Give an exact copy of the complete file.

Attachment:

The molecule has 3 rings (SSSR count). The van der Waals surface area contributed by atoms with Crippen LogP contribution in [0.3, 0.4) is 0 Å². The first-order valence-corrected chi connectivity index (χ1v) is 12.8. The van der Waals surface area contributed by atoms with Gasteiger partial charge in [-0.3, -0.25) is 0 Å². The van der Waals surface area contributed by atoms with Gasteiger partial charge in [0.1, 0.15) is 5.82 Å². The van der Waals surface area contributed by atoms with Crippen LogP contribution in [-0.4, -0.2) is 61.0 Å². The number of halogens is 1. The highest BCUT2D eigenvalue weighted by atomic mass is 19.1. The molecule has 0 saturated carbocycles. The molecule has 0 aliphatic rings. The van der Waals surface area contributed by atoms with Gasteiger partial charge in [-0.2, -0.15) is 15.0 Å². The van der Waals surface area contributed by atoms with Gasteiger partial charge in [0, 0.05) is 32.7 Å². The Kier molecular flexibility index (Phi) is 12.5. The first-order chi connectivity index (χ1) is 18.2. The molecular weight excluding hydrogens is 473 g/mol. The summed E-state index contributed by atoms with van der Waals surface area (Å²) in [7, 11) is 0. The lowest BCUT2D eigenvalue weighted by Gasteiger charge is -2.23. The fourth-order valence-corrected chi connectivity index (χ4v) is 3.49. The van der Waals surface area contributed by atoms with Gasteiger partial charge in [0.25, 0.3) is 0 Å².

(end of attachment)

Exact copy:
The molecule has 3 rings (SSSR count). The van der Waals surface area contributed by atoms with Crippen LogP contribution in [0.3, 0.4) is 0 Å². The first-order valence-corrected chi connectivity index (χ1v) is 12.8. The van der Waals surface area contributed by atoms with Gasteiger partial charge in [-0.3, -0.25) is 0 Å². The van der Waals surface area contributed by atoms with Gasteiger partial charge in [0.1, 0.15) is 5.82 Å². The van der Waals surface area contributed by atoms with Crippen LogP contribution in [-0.4, -0.2) is 61.0 Å². The number of halogens is 1. The highest BCUT2D eigenvalue weighted by atomic mass is 19.1. The molecule has 0 saturated carbocycles. The molecule has 0 aliphatic rings. The van der Waals surface area contributed by atoms with Gasteiger partial charge in [-0.2, -0.15) is 15.0 Å². The van der Waals surface area contributed by atoms with Gasteiger partial charge in [0, 0.05) is 32.7 Å². The Kier molecular flexibility index (Phi) is 12.5. The first-order chi connectivity index (χ1) is 18.2. The molecular weight excluding hydrogens is 473 g/mol. The summed E-state index contributed by atoms with van der Waals surface area (Å²) in [7, 11) is 0. The lowest BCUT2D eigenvalue weighted by Gasteiger charge is -2.23. The fourth-order valence-corrected chi connectivity index (χ4v) is 3.49. The van der Waals surface area contributed by atoms with Gasteiger partial charge in [0.25, 0.3) is 0 Å².